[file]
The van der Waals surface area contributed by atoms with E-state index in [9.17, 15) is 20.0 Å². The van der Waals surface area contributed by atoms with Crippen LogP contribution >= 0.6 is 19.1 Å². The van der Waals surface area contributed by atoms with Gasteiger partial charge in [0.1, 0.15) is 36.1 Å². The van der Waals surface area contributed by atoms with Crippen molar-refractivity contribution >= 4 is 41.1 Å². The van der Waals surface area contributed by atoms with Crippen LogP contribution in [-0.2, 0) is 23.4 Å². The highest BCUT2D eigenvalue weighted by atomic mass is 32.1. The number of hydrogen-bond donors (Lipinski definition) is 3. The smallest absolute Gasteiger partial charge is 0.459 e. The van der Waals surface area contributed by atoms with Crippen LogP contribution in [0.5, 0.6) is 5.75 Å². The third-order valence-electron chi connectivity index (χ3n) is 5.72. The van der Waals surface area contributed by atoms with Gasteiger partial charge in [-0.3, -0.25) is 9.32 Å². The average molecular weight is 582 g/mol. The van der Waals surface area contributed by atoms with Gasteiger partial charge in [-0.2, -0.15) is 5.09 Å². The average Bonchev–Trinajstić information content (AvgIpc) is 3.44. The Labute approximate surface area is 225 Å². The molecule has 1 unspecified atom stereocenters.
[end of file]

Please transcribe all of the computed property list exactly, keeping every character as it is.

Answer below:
The van der Waals surface area contributed by atoms with E-state index in [9.17, 15) is 20.0 Å². The van der Waals surface area contributed by atoms with Crippen LogP contribution >= 0.6 is 19.1 Å². The van der Waals surface area contributed by atoms with Gasteiger partial charge in [0.1, 0.15) is 36.1 Å². The van der Waals surface area contributed by atoms with Crippen molar-refractivity contribution >= 4 is 41.1 Å². The van der Waals surface area contributed by atoms with Crippen LogP contribution in [-0.2, 0) is 23.4 Å². The highest BCUT2D eigenvalue weighted by atomic mass is 32.1. The number of hydrogen-bond donors (Lipinski definition) is 3. The smallest absolute Gasteiger partial charge is 0.459 e. The van der Waals surface area contributed by atoms with Crippen LogP contribution in [0.5, 0.6) is 5.75 Å². The third-order valence-electron chi connectivity index (χ3n) is 5.72. The van der Waals surface area contributed by atoms with Gasteiger partial charge in [-0.3, -0.25) is 9.32 Å². The average molecular weight is 582 g/mol. The van der Waals surface area contributed by atoms with Gasteiger partial charge in [-0.2, -0.15) is 5.09 Å². The average Bonchev–Trinajstić information content (AvgIpc) is 3.44. The Labute approximate surface area is 225 Å². The molecule has 1 unspecified atom stereocenters.